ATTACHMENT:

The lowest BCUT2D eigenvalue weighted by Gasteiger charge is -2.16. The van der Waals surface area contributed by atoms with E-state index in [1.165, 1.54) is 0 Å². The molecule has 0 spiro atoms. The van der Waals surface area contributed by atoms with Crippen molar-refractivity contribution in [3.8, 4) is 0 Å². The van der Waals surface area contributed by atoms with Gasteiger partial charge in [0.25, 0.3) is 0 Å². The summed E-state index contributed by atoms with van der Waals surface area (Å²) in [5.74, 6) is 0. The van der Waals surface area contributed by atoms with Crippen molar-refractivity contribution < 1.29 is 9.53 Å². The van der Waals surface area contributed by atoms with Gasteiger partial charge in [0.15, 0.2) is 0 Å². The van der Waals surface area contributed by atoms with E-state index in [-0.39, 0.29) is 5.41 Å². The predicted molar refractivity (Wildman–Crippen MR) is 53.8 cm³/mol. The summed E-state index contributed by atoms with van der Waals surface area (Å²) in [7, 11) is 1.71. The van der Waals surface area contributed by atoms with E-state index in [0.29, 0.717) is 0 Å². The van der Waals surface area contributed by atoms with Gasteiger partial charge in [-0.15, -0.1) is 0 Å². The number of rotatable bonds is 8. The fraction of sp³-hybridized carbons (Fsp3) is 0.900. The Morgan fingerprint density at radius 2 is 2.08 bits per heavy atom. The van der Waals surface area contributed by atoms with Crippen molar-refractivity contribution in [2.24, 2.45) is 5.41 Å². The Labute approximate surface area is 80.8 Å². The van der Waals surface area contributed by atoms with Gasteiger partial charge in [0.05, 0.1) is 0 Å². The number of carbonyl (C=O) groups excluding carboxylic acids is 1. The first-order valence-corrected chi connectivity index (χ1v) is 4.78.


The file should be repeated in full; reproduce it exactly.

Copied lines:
The lowest BCUT2D eigenvalue weighted by Gasteiger charge is -2.16. The van der Waals surface area contributed by atoms with E-state index in [1.165, 1.54) is 0 Å². The molecule has 0 spiro atoms. The van der Waals surface area contributed by atoms with Crippen molar-refractivity contribution in [3.8, 4) is 0 Å². The van der Waals surface area contributed by atoms with Gasteiger partial charge in [0.25, 0.3) is 0 Å². The summed E-state index contributed by atoms with van der Waals surface area (Å²) in [5.74, 6) is 0. The van der Waals surface area contributed by atoms with Crippen molar-refractivity contribution < 1.29 is 9.53 Å². The van der Waals surface area contributed by atoms with Gasteiger partial charge in [0.15, 0.2) is 0 Å². The van der Waals surface area contributed by atoms with E-state index in [-0.39, 0.29) is 5.41 Å². The predicted molar refractivity (Wildman–Crippen MR) is 53.8 cm³/mol. The summed E-state index contributed by atoms with van der Waals surface area (Å²) in [7, 11) is 1.71. The van der Waals surface area contributed by atoms with E-state index in [0.29, 0.717) is 0 Å². The van der Waals surface area contributed by atoms with Gasteiger partial charge in [-0.15, -0.1) is 0 Å². The number of rotatable bonds is 8. The fraction of sp³-hybridized carbons (Fsp3) is 0.900. The Morgan fingerprint density at radius 2 is 2.08 bits per heavy atom. The van der Waals surface area contributed by atoms with Crippen molar-refractivity contribution in [2.24, 2.45) is 5.41 Å². The Labute approximate surface area is 80.8 Å². The van der Waals surface area contributed by atoms with Gasteiger partial charge in [0.05, 0.1) is 0 Å². The number of carbonyl (C=O) groups excluding carboxylic acids is 1. The first-order valence-corrected chi connectivity index (χ1v) is 4.78.